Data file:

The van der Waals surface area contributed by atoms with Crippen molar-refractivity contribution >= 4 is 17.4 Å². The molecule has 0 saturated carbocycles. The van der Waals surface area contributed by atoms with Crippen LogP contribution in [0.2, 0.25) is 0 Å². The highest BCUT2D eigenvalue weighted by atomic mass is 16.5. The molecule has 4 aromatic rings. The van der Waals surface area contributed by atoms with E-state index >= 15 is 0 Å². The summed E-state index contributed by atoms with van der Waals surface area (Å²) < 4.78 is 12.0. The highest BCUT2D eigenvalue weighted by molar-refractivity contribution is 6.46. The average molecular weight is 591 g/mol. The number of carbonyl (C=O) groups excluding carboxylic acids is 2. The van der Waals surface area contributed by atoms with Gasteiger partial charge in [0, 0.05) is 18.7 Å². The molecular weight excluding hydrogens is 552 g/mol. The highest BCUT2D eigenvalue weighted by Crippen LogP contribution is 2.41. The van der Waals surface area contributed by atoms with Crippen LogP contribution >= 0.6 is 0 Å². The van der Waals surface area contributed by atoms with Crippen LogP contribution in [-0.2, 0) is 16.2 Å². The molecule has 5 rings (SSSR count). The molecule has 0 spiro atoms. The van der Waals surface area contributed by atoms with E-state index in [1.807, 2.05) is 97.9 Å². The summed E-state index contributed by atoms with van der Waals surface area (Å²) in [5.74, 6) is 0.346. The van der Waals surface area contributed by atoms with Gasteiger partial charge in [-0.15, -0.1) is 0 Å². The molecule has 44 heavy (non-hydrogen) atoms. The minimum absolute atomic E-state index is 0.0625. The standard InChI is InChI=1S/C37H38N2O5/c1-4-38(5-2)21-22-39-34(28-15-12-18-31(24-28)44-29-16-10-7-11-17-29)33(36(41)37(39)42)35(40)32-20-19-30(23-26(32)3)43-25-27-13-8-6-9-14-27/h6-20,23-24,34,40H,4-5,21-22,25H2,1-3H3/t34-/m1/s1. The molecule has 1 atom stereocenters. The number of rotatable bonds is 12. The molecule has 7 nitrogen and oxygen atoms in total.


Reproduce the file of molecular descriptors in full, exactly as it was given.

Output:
The van der Waals surface area contributed by atoms with Crippen molar-refractivity contribution >= 4 is 17.4 Å². The molecule has 0 saturated carbocycles. The van der Waals surface area contributed by atoms with Crippen LogP contribution in [0.2, 0.25) is 0 Å². The highest BCUT2D eigenvalue weighted by atomic mass is 16.5. The molecule has 4 aromatic rings. The van der Waals surface area contributed by atoms with E-state index >= 15 is 0 Å². The summed E-state index contributed by atoms with van der Waals surface area (Å²) < 4.78 is 12.0. The highest BCUT2D eigenvalue weighted by molar-refractivity contribution is 6.46. The average molecular weight is 591 g/mol. The number of carbonyl (C=O) groups excluding carboxylic acids is 2. The van der Waals surface area contributed by atoms with Gasteiger partial charge in [0, 0.05) is 18.7 Å². The molecular weight excluding hydrogens is 552 g/mol. The highest BCUT2D eigenvalue weighted by Crippen LogP contribution is 2.41. The van der Waals surface area contributed by atoms with Crippen LogP contribution >= 0.6 is 0 Å². The van der Waals surface area contributed by atoms with Crippen LogP contribution in [-0.2, 0) is 16.2 Å². The molecule has 5 rings (SSSR count). The molecule has 0 spiro atoms. The van der Waals surface area contributed by atoms with E-state index in [1.807, 2.05) is 97.9 Å². The summed E-state index contributed by atoms with van der Waals surface area (Å²) in [5.74, 6) is 0.346. The van der Waals surface area contributed by atoms with Gasteiger partial charge in [-0.15, -0.1) is 0 Å². The molecule has 44 heavy (non-hydrogen) atoms. The minimum absolute atomic E-state index is 0.0625. The standard InChI is InChI=1S/C37H38N2O5/c1-4-38(5-2)21-22-39-34(28-15-12-18-31(24-28)44-29-16-10-7-11-17-29)33(36(41)37(39)42)35(40)32-20-19-30(23-26(32)3)43-25-27-13-8-6-9-14-27/h6-20,23-24,34,40H,4-5,21-22,25H2,1-3H3/t34-/m1/s1. The molecule has 1 atom stereocenters. The number of rotatable bonds is 12. The molecule has 7 nitrogen and oxygen atoms in total.